Comet Neowise from a Chennai terrace part 2

Author: Ravi Kailas (ficustours@gmail.com)

After making a post on my first sighting of Comet Neowise, on Thursday, 23rd July, the sky was clear enough (relatively speaking, but not before a typically dramatic (see video below), July evening cloud build-up in the western sky, threatening a black-out) for another attempt at imaging the comet, on Friday, 24th July.
While, in the earlier post, I might have suggested that this comet is comparable to Hale-Bopp, that visited three decades ago, I understand that it is barely (although higher in the sky) a naked eye object of late, with a visual magnitude of over 7 (unlike in early July, while it was, reputedly, much brighter in morning sky) and its fuzzy spread of light (unlike pin-point sources like stars), makes it all the more difficult to spot without visual aids. Light polluted city skies, as in Chennai, with veil of high clouds, and additional light from the first quarter moon, do not particularly help matters either and it required a bit of effort, looking through binoculars in the section of the sky, west of Ursa Major, before I can locate a faint greenish-blue blob, with vestiges of a tail. Fortunately these conditions stayed, more or less the same, through a prolonged imaging effort (for an hour or so from about 1920), and I managed a series of multiple images, with a combination of settings (see table below and associated images), all untracked, with an m43 camera (Olympus O-MD E-M5II) and a M. Zuiko 40-150 2.8 lens.
Image no.     Focal Length                    Settings
1                    150mm                                     ISO 1250 2.5s f 2.8 Stack of 21 Images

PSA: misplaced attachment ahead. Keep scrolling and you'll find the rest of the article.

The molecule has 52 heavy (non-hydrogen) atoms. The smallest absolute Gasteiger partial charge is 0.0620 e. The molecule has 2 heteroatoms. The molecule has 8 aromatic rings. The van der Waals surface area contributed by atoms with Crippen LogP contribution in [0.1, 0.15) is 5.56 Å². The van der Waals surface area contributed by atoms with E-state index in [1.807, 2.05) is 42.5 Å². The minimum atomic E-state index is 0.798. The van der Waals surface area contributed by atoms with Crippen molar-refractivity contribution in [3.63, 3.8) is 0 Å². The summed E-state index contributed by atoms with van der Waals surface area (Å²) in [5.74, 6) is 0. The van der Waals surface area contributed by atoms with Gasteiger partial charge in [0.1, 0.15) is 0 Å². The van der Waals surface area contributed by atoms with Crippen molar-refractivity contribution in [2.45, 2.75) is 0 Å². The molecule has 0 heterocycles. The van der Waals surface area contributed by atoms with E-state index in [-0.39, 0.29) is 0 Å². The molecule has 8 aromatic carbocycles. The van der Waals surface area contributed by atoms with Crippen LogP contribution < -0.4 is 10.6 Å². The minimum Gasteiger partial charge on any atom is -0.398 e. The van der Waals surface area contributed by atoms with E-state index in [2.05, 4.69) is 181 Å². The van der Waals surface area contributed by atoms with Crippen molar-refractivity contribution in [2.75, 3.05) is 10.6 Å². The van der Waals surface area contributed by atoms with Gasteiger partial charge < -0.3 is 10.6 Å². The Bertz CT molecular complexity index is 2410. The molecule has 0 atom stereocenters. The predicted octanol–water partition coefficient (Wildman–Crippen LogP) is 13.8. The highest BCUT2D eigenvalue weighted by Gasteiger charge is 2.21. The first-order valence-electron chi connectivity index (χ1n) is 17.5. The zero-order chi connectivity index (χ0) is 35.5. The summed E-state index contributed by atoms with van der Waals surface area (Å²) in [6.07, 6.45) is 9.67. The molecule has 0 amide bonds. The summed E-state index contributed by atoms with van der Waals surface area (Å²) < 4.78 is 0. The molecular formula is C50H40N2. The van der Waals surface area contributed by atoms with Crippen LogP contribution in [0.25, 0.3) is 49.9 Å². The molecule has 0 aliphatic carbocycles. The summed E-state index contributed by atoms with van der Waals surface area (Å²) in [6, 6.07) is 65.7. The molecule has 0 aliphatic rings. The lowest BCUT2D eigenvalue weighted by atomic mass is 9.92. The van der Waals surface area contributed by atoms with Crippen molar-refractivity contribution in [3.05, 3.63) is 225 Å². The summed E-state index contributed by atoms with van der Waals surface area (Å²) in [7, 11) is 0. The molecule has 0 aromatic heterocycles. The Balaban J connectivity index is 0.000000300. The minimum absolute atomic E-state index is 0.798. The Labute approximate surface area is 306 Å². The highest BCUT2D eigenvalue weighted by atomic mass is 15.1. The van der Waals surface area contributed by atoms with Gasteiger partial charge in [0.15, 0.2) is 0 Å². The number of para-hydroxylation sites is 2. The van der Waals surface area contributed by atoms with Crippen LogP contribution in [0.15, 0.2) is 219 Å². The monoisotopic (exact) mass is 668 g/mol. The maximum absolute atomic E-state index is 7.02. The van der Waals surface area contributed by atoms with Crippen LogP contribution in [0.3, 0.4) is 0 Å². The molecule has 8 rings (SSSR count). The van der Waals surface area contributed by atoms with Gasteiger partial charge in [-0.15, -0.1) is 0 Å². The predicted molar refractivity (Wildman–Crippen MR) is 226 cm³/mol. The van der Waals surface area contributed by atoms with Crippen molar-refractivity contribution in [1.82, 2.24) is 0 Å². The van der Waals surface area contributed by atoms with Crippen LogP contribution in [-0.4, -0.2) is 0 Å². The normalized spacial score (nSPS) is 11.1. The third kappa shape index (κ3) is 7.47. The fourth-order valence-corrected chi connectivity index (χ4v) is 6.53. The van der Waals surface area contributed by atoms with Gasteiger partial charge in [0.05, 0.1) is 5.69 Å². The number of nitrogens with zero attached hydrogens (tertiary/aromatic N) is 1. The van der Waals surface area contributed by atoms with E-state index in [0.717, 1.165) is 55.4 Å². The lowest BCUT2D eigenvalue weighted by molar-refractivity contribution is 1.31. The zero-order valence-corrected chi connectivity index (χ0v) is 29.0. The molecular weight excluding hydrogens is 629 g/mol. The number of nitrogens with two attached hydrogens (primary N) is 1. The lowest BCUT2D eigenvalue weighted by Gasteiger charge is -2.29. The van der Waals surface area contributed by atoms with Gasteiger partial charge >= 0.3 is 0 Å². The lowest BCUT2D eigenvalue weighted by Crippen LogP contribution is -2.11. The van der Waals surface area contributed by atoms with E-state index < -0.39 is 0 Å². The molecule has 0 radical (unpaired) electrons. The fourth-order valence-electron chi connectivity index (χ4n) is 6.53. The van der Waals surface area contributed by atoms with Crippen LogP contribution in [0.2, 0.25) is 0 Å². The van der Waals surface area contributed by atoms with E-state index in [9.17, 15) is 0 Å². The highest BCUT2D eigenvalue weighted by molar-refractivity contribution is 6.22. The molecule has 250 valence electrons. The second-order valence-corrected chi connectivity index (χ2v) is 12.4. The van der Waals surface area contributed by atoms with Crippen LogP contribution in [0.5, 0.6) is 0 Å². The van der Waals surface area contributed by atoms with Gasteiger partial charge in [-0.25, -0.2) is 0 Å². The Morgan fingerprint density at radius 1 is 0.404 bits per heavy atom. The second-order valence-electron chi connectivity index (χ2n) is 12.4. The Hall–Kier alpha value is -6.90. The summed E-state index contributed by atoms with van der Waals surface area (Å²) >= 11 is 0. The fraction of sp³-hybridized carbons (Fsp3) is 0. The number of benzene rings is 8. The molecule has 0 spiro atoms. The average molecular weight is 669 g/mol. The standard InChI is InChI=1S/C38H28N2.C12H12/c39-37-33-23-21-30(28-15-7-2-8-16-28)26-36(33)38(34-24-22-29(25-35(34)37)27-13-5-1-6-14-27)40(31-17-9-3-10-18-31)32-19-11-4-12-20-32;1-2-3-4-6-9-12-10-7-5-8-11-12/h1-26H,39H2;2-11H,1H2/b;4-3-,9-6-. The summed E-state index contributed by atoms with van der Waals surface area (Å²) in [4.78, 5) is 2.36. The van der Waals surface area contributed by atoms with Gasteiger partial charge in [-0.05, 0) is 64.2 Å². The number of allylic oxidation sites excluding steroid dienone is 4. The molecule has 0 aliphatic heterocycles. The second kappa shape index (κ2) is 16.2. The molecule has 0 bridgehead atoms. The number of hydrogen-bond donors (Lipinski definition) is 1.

2                    150mm                                     ISO 3200 1.6s f 2.8 Stack of 21 images
3                    150mm                                     ISO 1600 3.2s f 2.8 Stack of 18 Images
4                    150 mm                              ISO 2000 1.6s f 2.8 Stack of 21 Images
While the results, after much post processing (alignment and stacking to start with) with Lightroom 6.0 and Nebulosity 4.0, were a tad better at eking out some of the faint tail, than my first effort, the resultant images were riddled with unattractive artefacts from the pp effort of pushing the image data to reveal the fainter details of the comet. But, I will let you decide, whether or what you like, or otherwise, from the images below!
Image 1
Image 2
Image 3
Image 4
I suspect that this will be among the last of my imaging efforts of Comet Neowise, with the brightening moon promising to interfere with what little is visible of the comet as it is, while it is still predicted to remain in our view until the end of the month, after which the comet will disappear, on its travels to other parts of the solar system, for over 6000 years.

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